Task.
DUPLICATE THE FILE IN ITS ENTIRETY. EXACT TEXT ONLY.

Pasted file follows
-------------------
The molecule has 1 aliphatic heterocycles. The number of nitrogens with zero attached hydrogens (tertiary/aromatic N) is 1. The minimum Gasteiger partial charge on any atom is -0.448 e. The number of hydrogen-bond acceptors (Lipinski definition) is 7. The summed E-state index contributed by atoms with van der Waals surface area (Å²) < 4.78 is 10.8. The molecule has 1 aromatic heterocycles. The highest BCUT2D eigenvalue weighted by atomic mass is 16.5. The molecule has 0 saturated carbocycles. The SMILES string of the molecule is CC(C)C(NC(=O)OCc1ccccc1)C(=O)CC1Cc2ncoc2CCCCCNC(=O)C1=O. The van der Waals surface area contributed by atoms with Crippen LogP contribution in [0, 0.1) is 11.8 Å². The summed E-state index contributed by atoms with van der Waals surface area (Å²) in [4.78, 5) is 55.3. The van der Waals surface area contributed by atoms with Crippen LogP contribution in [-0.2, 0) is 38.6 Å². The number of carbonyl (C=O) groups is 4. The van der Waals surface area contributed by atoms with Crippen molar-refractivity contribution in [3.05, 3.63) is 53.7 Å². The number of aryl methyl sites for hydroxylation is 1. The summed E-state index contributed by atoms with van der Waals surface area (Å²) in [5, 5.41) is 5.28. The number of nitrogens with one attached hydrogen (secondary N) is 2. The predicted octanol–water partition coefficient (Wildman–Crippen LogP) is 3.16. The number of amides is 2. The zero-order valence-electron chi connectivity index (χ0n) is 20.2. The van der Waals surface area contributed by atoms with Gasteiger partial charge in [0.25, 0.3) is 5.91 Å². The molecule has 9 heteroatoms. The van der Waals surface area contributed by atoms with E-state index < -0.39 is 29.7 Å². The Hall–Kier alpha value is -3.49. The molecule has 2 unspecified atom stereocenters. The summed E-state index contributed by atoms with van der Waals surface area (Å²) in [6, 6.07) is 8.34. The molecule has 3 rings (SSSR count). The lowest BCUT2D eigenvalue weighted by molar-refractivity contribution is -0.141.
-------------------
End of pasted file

The molecule has 1 aliphatic heterocycles. The number of nitrogens with zero attached hydrogens (tertiary/aromatic N) is 1. The minimum Gasteiger partial charge on any atom is -0.448 e. The number of hydrogen-bond acceptors (Lipinski definition) is 7. The summed E-state index contributed by atoms with van der Waals surface area (Å²) < 4.78 is 10.8. The molecule has 1 aromatic heterocycles. The highest BCUT2D eigenvalue weighted by atomic mass is 16.5. The molecule has 0 saturated carbocycles. The SMILES string of the molecule is CC(C)C(NC(=O)OCc1ccccc1)C(=O)CC1Cc2ncoc2CCCCCNC(=O)C1=O. The van der Waals surface area contributed by atoms with Crippen LogP contribution in [0, 0.1) is 11.8 Å². The summed E-state index contributed by atoms with van der Waals surface area (Å²) in [4.78, 5) is 55.3. The van der Waals surface area contributed by atoms with Crippen LogP contribution in [-0.2, 0) is 38.6 Å². The number of carbonyl (C=O) groups is 4. The van der Waals surface area contributed by atoms with Crippen molar-refractivity contribution in [3.05, 3.63) is 53.7 Å². The number of aryl methyl sites for hydroxylation is 1. The summed E-state index contributed by atoms with van der Waals surface area (Å²) in [5, 5.41) is 5.28. The number of nitrogens with one attached hydrogen (secondary N) is 2. The predicted octanol–water partition coefficient (Wildman–Crippen LogP) is 3.16. The number of amides is 2. The zero-order valence-electron chi connectivity index (χ0n) is 20.2. The van der Waals surface area contributed by atoms with Gasteiger partial charge in [0.25, 0.3) is 5.91 Å². The molecule has 9 heteroatoms. The van der Waals surface area contributed by atoms with E-state index < -0.39 is 29.7 Å². The Hall–Kier alpha value is -3.49. The molecule has 2 unspecified atom stereocenters. The summed E-state index contributed by atoms with van der Waals surface area (Å²) in [6, 6.07) is 8.34. The molecule has 3 rings (SSSR count). The lowest BCUT2D eigenvalue weighted by molar-refractivity contribution is -0.141.